Know Your Options
Do you have an R22 air conditioner (one that uses the old R22 refrigerant that’s being phased out)? Faced with the rising costs of R22 air conditioner repairs, the decline of available refrigerant supply, and the increase in price of refrigerant, deciding what to do with your system can be a complicated choice. We’re here to help you make the best, most educated choice for your home.
You have choices:
1. RECHARGE WITH R-22
OUT WITH R-22, IN WITH R-410A
The Environmental Protection Agency (EPA) is responsible for implementing the R-22 refrigerant phase out for the United States. By January 1, 2010, there was a ban on the production and import of R-22. As a result, manufacturers of heat pump and air conditioning equipment redesigned their systems to accommodate R-41 0A, a chlorine-free refrigerant compared to R-22. The refrigerant would soon replace R-22 in the new HVAC equipment.
EPA regulations require a ban on the production and import of R-22 refrigerant by January 1, 2020. After 2020, any air conditioning or heat pump system using R-22 that requires servicing will have to depend on potentially expensive R-22 stockpiles or reclaimed refrigerant. The new ban on R-22 won’t affect homeowners that want to continue to utilize their functioning R-22 air conditioning systems. However, in the event that that equipment needs to be charged with refrigerant, there will be difficulties.
R-421A – REFRIGERANT FOR TOMORROW
• Unique non-ozone depleting, long-term replacement for R22 refrigerant
• Environmentally GREEN refrigerant
• Replace R22 without unit modification
• Does not contain hydrocarbons, such as Butane, lsopentane or lsobutane
• Replaces R22 with no change of oil
• Usable in compressors designed for R22
• Usable with Mineral, AB or POE oils
Only 2-component blend to replace R22
• Non-flammable; Rated A 1 by ASH RAE
• Comparable to R22 performance temperature range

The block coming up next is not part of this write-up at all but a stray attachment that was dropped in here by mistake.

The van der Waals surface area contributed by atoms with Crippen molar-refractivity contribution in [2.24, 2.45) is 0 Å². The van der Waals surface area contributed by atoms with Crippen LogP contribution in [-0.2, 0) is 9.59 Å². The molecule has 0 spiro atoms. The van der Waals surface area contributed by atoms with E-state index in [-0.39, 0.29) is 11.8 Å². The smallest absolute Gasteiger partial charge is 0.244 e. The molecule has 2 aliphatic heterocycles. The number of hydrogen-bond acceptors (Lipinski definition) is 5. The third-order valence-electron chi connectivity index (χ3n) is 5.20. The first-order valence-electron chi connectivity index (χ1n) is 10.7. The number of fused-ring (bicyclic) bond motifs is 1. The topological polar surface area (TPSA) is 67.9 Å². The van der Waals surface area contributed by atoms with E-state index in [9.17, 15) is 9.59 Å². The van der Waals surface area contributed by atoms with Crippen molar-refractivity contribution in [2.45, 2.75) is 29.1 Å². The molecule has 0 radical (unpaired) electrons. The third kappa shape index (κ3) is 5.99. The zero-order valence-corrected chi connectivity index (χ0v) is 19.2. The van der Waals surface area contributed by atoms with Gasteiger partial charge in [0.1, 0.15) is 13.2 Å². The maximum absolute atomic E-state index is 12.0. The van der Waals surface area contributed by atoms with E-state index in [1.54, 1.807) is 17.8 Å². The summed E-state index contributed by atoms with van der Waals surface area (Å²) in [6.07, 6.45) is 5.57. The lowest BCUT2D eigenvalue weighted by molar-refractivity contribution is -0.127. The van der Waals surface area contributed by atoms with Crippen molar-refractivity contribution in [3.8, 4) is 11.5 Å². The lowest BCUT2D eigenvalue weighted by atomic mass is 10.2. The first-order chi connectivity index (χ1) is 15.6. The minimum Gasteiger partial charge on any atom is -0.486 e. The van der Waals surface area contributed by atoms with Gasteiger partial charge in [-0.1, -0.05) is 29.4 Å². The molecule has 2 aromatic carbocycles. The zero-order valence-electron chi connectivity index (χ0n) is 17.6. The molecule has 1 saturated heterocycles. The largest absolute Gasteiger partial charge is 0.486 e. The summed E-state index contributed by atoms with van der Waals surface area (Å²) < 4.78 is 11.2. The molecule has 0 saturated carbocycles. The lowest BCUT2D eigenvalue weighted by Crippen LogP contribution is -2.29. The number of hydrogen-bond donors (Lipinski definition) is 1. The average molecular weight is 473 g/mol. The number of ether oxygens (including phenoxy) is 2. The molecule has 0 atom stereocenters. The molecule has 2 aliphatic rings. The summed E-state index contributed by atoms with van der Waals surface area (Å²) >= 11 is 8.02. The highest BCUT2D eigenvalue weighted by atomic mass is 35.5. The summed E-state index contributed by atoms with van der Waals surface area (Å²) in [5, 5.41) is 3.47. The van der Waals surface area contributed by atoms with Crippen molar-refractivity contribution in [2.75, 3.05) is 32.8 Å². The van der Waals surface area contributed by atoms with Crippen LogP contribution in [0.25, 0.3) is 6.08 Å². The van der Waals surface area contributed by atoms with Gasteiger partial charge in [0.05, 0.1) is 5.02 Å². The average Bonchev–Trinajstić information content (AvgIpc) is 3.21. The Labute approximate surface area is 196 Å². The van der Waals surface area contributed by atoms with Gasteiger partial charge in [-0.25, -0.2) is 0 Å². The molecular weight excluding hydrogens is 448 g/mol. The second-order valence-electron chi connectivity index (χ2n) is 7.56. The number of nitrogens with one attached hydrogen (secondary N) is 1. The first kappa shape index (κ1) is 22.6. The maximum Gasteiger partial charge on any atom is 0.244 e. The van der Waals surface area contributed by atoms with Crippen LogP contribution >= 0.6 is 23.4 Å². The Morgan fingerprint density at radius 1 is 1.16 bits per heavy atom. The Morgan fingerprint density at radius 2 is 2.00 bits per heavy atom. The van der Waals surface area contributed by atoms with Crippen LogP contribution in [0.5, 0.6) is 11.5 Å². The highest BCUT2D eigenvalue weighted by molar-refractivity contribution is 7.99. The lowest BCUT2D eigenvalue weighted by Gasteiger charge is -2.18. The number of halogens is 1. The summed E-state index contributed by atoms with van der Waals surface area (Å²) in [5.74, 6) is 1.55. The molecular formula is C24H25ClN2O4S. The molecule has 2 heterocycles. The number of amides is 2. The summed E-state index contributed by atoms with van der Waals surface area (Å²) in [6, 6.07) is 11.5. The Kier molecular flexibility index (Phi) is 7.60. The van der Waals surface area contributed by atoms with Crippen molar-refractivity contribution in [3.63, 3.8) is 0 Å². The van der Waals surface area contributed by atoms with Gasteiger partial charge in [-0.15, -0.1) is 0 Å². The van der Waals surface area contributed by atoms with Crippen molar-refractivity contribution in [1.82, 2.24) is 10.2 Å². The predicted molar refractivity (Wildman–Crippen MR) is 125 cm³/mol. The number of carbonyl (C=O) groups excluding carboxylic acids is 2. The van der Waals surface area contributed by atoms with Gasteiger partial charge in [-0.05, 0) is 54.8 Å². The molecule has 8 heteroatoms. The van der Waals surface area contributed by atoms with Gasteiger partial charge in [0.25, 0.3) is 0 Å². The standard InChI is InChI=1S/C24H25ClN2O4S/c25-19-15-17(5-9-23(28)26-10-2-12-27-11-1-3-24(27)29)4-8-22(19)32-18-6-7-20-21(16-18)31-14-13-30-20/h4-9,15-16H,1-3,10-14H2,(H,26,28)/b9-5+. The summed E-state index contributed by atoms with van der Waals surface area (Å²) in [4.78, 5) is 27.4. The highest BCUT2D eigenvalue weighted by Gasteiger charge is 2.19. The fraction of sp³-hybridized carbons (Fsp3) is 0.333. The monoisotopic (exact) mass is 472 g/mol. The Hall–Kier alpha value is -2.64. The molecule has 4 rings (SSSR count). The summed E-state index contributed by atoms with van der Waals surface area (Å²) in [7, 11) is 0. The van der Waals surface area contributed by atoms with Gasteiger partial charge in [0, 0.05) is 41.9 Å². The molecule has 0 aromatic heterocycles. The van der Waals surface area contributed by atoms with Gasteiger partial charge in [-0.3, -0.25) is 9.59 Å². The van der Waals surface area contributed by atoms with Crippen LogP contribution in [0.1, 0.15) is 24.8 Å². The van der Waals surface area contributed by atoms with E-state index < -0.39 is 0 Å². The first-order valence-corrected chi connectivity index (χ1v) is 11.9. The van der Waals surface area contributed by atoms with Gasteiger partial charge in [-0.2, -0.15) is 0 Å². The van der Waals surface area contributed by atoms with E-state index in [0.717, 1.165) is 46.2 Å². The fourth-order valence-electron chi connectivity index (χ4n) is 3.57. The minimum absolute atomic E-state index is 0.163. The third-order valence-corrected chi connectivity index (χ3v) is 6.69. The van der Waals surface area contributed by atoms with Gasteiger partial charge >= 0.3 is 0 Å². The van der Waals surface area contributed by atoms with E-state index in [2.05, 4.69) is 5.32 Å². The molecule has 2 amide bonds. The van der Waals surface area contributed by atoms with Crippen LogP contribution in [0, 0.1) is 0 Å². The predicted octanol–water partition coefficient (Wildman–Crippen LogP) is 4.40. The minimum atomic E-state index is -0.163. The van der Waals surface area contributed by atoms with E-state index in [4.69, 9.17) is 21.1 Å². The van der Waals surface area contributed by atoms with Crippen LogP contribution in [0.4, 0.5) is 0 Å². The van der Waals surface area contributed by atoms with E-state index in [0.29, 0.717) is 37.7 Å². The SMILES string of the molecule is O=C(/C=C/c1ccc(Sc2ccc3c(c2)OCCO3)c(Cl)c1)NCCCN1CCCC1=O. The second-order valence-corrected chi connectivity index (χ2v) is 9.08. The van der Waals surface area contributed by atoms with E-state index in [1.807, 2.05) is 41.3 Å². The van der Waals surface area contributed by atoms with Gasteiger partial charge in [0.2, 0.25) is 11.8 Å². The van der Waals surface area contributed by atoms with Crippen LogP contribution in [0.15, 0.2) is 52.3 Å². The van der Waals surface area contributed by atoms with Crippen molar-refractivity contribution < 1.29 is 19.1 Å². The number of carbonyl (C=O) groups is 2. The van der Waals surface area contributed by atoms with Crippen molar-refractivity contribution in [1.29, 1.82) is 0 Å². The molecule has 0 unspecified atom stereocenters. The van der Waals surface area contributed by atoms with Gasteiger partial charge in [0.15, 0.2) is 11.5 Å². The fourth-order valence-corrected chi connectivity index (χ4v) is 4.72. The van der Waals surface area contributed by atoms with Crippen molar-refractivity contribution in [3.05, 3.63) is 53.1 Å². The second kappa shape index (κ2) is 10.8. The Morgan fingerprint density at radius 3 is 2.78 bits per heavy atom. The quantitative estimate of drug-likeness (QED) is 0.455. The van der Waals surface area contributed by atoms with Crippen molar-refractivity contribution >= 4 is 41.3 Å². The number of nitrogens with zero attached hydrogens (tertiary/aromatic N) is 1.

• Usable in a wide variety of applications
So, how do you go about making that decision to repair or replace your older R22 air conditioner? How can you tell when a piece of equipment has outlived its useful life? Can you get your older unit to last another couple of years by fixing it? Or will you have to keep throwing money into it, especially as the price of R22 continues to skyrocket?
Newer units are more energy efficient and can lower your electric bill, but can you manage the upfront cost? The unfortunate truth is, there is no cut and dried answer. But you can make the best decision to repair, retrofit or replace your R22 air conditioner when you know what factors to consider about your equipment and its history, and whom to trust for advice.
THE RISK FACTOR
Hanging on to an R22 air conditioner until the bitter end January 1, 2020 is when R22 will no longer be available at any price) does pose some risks, especially for a business that relies on air conditioning. When you finally need to replace, how long will you have to wait for a new AC unit because you’re in line with everyone else who is force to replace their R22 air conditioner?
Most residential and light commercial air conditioning units are designed to last about 15 to 20 years under optimal conditions.
Some problems, even though they may seem serious, can actually be easy and relatively inexpensive to fix. Electrical issues often fall into this category. And if your system is making so much noise that you’re afraid it’s about to die, the news may not be as bad as you think. You may just need some maintenance or redesign work.
However, if the compressor has failed, especially on an older R22 air conditioner, it’s often time to replace. The compressor is the heart of the system, and the investment to fix it may not be worth the cost. That’s also true because many times compressor failure is caused by a secondary issue that won’t be discovered until after you replace it.
When it comes to issues that require adding refrigerant to the system (such as a refrigerant leak), the fix might be prohibitively expensive for an R22 air conditioner. In that case, it’s probably time to consider replacement or a retrofit. However, you should know that retrofits are not an option for every system. There are technical variables and you’ll need a
system inspection to determine your options.